Even though human beings should be allowed freedom of speech and expression, you can’t shout fire in a crowded theatre and then giggle, shrug your shoulders and say it was just a prank.
Citizen journalism is where it all starts and without citizens, especially in the age of technology where smart phones are everywhere, it is the citizen on the ground who many times alert reporters to breaking issues in their communities.
But that does not mean that anyone who can buy domain space on the world wide web and post a few paragraphs with photos and videos qualifies as a journalist.
The profession is not as simple as that.
We owe it to our consumers to provide them with factual and fair reports and that takes more than just posting crap on the internet.
Years ago when I functioned as the news editor for the Jamaica Observer's online news site, the same thing happened.
While sleeping in my bed about 3:30 am, I was awoken by the ringing of my cellular phone. On the other end was a colleague who said she had gotten wind that, the same deejay, Vybz Kartel had escaped from the New Horizon Remand Centre and stolen a police vehicle.
After checking with a highly placed police source and disturbing the officer on duty at the Denham Town Police station, the reports turned out to be false.
It was later discovered that a blogger, who was a huge fan of the deejay, had thought it cute to post the fake news that, by the time the sun rose, had gone viral.
In order to keep the public focused on the truth, I quickly crafted a story debunking the myth. Needless to say, that story also went viral.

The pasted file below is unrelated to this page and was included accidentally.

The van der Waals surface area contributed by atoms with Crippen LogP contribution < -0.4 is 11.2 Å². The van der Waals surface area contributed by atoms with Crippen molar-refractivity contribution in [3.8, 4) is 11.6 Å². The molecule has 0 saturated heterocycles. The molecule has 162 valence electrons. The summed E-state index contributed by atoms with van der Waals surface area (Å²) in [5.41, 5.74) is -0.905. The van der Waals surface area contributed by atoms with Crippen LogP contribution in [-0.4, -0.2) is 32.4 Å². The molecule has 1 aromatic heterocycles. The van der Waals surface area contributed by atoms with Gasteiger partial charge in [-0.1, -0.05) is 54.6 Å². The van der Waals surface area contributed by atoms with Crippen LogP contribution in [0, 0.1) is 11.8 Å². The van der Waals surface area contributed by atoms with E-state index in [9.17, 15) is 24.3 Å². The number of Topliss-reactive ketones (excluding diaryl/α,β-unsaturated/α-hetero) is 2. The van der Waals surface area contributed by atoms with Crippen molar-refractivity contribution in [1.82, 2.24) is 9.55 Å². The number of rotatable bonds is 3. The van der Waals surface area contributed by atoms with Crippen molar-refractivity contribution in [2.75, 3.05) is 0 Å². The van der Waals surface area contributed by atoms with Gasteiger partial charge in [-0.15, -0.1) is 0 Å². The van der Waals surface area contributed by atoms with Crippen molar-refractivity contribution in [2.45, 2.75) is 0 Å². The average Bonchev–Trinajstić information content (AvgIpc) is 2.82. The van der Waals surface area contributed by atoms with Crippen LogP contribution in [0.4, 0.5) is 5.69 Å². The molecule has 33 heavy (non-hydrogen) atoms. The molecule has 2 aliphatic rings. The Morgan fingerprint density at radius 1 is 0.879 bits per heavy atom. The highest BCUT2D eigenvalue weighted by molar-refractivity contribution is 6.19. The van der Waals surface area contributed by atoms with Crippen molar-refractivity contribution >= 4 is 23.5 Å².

Fake news sites are also guilty of plagiarism. Reputable news sites including Loop News have been victims of their handlers' underhanded practices. They have a tendency to copy and paste the body of an article from legitimate news sources but use a sensational, erroneous headline.
It is not clear if it is done simply for the likes or if they make money playing the fool and bringing the fourth estate into disrepute.
It is not cool and that is the reason why I am convinced that it was no April Fools' prank, but a deliberate attempt by the infantile posers to get hits and gain page views.
I would like to use this forum to urge the members of the public to ensure that the sources they choose to consume news from are credible. Make sure your news source has been tried, tested and proven. These false pretenders will swing you wide and have you spouting their untruths as gospel.
In the age of social media, everyone has a right to play pranks on their friends and those in their inbox, however it leaves out of the realm of fun if the falsehood is being put forward as truth and can have devastating effects on the public psyche.
When in doubt, check it out. Still in doubt? Leave it out.
That is my view from the outside.
Karyl Walker is a multi-award-winning journalist who has worked for Loop Jamaica, the Jamaica Observer, the RJR Communications Group and Nationwide Radio among other media entities. He now resides in South Florida.